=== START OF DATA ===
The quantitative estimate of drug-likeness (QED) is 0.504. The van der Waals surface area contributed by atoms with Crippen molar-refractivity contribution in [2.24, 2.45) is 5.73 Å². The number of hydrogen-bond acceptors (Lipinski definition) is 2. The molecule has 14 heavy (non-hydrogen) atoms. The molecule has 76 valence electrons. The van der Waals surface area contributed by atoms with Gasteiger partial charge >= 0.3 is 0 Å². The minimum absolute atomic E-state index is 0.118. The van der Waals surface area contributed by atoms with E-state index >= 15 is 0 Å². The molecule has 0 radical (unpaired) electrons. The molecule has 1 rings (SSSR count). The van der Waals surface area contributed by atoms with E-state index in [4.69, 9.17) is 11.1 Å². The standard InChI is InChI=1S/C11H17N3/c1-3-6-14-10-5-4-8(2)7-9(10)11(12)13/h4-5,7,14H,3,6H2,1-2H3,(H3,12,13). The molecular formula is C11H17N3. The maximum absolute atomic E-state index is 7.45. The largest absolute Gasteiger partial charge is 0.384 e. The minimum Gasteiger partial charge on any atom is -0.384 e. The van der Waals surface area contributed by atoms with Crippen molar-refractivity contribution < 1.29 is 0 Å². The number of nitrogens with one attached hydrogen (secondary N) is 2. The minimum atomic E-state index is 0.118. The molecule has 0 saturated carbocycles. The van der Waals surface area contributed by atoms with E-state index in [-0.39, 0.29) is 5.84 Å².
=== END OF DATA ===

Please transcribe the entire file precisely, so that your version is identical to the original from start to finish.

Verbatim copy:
The quantitative estimate of drug-likeness (QED) is 0.504. The van der Waals surface area contributed by atoms with Crippen molar-refractivity contribution in [2.24, 2.45) is 5.73 Å². The number of hydrogen-bond acceptors (Lipinski definition) is 2. The molecule has 14 heavy (non-hydrogen) atoms. The molecule has 76 valence electrons. The van der Waals surface area contributed by atoms with Gasteiger partial charge >= 0.3 is 0 Å². The minimum absolute atomic E-state index is 0.118. The van der Waals surface area contributed by atoms with E-state index >= 15 is 0 Å². The molecule has 0 radical (unpaired) electrons. The molecule has 1 rings (SSSR count). The van der Waals surface area contributed by atoms with E-state index in [4.69, 9.17) is 11.1 Å². The standard InChI is InChI=1S/C11H17N3/c1-3-6-14-10-5-4-8(2)7-9(10)11(12)13/h4-5,7,14H,3,6H2,1-2H3,(H3,12,13). The molecular formula is C11H17N3. The maximum absolute atomic E-state index is 7.45. The largest absolute Gasteiger partial charge is 0.384 e. The minimum Gasteiger partial charge on any atom is -0.384 e. The van der Waals surface area contributed by atoms with Crippen molar-refractivity contribution < 1.29 is 0 Å². The number of nitrogens with one attached hydrogen (secondary N) is 2. The minimum atomic E-state index is 0.118. The molecule has 0 saturated carbocycles. The van der Waals surface area contributed by atoms with E-state index in [-0.39, 0.29) is 5.84 Å².